Hello from the other side! I realize we haven't been back here for a few weeks, and I'm sorry for dropping into a little black hole. My cookbook deadline was Monday, so I've been a writing and editing machine, stepping away from the computer to occasionally clean the house like a crazy person or throw together a most random lunch or dinner. But somehow it all came together although there was something strangely anti-climactic about sending it off: In the days when you'd print out your manuscript and have to walk to the post office and seal it up carefully to send to the publisher, I imagine it would feel much more ceremonial and important --you could stroll out of the building and do a cartwheel. Or high-five a fellow customer on your way out. Instead, I was sitting in our dining room on an incredibly rainy, dark Monday afternoon unable to hit "send." My sister Zoe told me to just close my eyes and do it. Sam gave me the thumbs up. So around 3 p.m. that's what I did. With the click of a button, just like that: it was finished.
Strolling New York City streets during the height of fall when all the leaves are changing and golden light glints off the brownstone windows. This is what I envisioned when I bought tickets to attend my cousin's September wedding earlier this month: Sam and I would extend the trip for a good day or two so we could experience a little bit of fall in the city. We'd finally eat at Prune and have scones and coffee at Buvette, as we always do. Sam wanted to take me to Russ and Daughters, and we'd try to sneak in a new bakery or ice cream shop for good measure. Well, as some of you likely know, my thinking on the weather was premature. New York City fall had yet to descend and, instead, we ambled around the city in a mix of humidity and rain. When we returned home I found myself excited about the crisp evening air, and the fact that the tree across the street had turned a rusty shade of amber. It was time to do a little baking.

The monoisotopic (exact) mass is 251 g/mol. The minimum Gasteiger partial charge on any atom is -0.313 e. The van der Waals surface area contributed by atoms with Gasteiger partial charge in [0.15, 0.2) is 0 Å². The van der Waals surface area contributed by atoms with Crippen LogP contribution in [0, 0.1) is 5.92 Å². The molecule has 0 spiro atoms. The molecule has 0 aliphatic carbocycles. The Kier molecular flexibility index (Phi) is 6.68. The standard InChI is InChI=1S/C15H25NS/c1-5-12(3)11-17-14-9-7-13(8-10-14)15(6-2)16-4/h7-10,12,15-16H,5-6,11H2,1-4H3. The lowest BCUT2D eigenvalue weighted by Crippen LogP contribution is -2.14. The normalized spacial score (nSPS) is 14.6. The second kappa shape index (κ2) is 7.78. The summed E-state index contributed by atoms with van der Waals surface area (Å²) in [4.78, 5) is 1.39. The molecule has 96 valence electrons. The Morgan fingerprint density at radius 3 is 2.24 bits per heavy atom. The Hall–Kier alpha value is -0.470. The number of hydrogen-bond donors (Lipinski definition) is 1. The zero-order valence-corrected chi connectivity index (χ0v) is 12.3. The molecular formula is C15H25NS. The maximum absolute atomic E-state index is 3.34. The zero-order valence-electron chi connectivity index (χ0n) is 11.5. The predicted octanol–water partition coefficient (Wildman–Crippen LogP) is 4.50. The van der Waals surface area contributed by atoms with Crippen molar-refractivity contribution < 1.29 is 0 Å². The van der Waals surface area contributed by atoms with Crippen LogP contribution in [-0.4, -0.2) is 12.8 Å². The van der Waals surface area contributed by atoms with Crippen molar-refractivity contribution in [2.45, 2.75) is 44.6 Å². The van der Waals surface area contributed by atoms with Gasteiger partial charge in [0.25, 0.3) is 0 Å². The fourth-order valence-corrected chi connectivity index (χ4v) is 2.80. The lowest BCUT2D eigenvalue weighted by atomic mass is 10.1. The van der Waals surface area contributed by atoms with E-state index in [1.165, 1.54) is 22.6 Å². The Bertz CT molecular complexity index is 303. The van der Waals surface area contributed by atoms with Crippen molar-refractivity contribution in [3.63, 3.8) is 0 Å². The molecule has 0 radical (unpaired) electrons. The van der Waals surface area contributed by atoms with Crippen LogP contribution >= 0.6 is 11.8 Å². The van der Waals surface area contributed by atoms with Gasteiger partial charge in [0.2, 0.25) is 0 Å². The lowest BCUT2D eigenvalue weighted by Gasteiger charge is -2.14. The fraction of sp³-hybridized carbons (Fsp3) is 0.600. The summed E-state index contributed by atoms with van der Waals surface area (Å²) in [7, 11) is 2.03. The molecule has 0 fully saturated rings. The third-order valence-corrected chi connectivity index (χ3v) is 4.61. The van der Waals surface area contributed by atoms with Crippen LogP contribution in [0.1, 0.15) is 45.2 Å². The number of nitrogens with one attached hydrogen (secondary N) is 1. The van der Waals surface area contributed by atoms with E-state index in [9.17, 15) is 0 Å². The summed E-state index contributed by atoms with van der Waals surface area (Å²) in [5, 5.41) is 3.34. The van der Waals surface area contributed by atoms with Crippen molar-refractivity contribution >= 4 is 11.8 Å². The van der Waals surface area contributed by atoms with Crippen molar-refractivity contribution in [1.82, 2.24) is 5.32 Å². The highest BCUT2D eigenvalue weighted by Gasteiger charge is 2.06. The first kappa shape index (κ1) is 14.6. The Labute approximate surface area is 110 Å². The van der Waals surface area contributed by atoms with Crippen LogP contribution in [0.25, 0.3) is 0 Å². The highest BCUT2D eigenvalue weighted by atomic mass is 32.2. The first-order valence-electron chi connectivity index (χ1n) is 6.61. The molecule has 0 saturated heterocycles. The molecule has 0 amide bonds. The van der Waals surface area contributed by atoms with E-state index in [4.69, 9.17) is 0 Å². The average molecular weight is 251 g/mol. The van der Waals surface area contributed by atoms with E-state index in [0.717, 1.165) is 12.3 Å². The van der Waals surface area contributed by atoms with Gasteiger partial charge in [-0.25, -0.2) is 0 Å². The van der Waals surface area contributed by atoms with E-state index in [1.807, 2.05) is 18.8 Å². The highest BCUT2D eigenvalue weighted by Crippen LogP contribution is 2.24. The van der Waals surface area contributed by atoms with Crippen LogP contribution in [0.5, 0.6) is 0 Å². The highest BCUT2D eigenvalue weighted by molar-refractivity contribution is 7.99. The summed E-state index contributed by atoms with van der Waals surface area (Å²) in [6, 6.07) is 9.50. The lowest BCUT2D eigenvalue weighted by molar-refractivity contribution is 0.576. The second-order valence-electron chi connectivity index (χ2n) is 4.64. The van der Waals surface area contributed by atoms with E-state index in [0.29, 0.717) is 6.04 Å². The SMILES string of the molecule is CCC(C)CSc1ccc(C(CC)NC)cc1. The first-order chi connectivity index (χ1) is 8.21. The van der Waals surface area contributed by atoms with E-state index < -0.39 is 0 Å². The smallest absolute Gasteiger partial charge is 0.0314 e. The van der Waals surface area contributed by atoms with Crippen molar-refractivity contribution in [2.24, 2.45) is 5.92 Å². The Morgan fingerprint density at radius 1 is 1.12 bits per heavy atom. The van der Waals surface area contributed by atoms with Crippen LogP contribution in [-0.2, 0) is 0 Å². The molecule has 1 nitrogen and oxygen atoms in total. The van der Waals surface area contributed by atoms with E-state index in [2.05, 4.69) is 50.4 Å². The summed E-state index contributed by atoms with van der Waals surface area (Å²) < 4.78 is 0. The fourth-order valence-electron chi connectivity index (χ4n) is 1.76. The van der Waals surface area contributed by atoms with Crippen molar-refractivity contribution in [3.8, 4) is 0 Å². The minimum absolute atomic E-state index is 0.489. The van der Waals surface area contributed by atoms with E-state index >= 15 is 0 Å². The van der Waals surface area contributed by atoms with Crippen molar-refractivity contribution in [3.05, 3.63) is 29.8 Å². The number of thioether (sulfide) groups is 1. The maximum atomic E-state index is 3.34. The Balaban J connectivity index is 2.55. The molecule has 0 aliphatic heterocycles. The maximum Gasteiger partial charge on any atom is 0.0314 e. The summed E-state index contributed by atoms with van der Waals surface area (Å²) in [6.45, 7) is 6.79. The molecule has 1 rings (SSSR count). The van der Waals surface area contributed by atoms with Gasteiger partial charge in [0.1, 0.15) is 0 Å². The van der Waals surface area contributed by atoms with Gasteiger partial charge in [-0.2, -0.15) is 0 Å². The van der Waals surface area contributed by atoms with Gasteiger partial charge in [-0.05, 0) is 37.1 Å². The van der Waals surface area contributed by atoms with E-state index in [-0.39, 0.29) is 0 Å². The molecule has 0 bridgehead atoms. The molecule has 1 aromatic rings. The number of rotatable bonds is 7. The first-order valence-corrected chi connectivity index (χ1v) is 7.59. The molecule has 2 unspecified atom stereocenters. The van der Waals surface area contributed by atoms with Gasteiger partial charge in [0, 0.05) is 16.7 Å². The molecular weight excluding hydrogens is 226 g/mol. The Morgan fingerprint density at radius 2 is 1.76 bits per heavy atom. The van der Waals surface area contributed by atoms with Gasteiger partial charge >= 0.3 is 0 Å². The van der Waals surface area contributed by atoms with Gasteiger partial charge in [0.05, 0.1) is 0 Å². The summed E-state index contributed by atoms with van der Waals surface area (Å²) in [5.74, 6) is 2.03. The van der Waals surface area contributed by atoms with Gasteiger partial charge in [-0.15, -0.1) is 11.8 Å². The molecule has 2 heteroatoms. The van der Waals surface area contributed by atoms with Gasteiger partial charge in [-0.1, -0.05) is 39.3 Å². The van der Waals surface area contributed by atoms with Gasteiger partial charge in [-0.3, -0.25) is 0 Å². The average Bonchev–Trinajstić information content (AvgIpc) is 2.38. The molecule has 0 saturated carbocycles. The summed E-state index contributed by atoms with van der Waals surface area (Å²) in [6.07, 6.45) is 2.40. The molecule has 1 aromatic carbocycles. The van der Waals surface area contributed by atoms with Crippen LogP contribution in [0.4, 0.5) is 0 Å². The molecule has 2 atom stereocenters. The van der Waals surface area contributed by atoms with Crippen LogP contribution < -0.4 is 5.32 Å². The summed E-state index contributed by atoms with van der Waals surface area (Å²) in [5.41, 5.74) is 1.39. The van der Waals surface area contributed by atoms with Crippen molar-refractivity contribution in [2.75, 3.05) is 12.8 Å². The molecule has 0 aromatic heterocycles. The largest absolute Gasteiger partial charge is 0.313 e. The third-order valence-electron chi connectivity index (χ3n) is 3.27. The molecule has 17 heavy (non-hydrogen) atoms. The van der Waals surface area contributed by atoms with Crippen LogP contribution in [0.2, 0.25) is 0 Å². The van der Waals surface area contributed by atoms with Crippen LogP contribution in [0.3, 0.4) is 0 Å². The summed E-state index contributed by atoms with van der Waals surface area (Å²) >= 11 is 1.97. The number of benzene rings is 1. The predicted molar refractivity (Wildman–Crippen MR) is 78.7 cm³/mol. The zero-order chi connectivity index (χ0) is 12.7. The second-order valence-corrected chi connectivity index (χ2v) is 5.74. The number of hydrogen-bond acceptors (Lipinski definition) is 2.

We've been waking up early these days with baby Oliver. I've always been a morning person, so this isn't particularly challenging for me -- although the middle of the night feedings have proven to be really tough. There has been a lot of finessing of sleep schedules and figuring out how Sam and I can both get enough to function well the following day. And just when we think we have it down ("gosh, aren't we lucky we have a baby that sleeps?"), everything changes. When I was in the final weeks of pregnancy and would talk about how I couldn't wait for the baby to be here, all of my friends with kids would advise me to sleep as much as possible -- and now I get it. I should've napped more. I should've listened. In getting up at odd times throughout the night with Oliver, I've had the chance to occasionally see some really brilliant sunrises (although not this past week which has been a particularly dark one in Seattle); I've made up some wacky baby tunes that I'm happy no one else can hear; and I generally have a good hour in which I can put him in the sling and walk briskly around the house trying to soothe him back to sleep while also putting away a dish or two or making a quick cup of coffee. In that hour, I can usually get something productive done and this past weekend that something was pear gingerbread.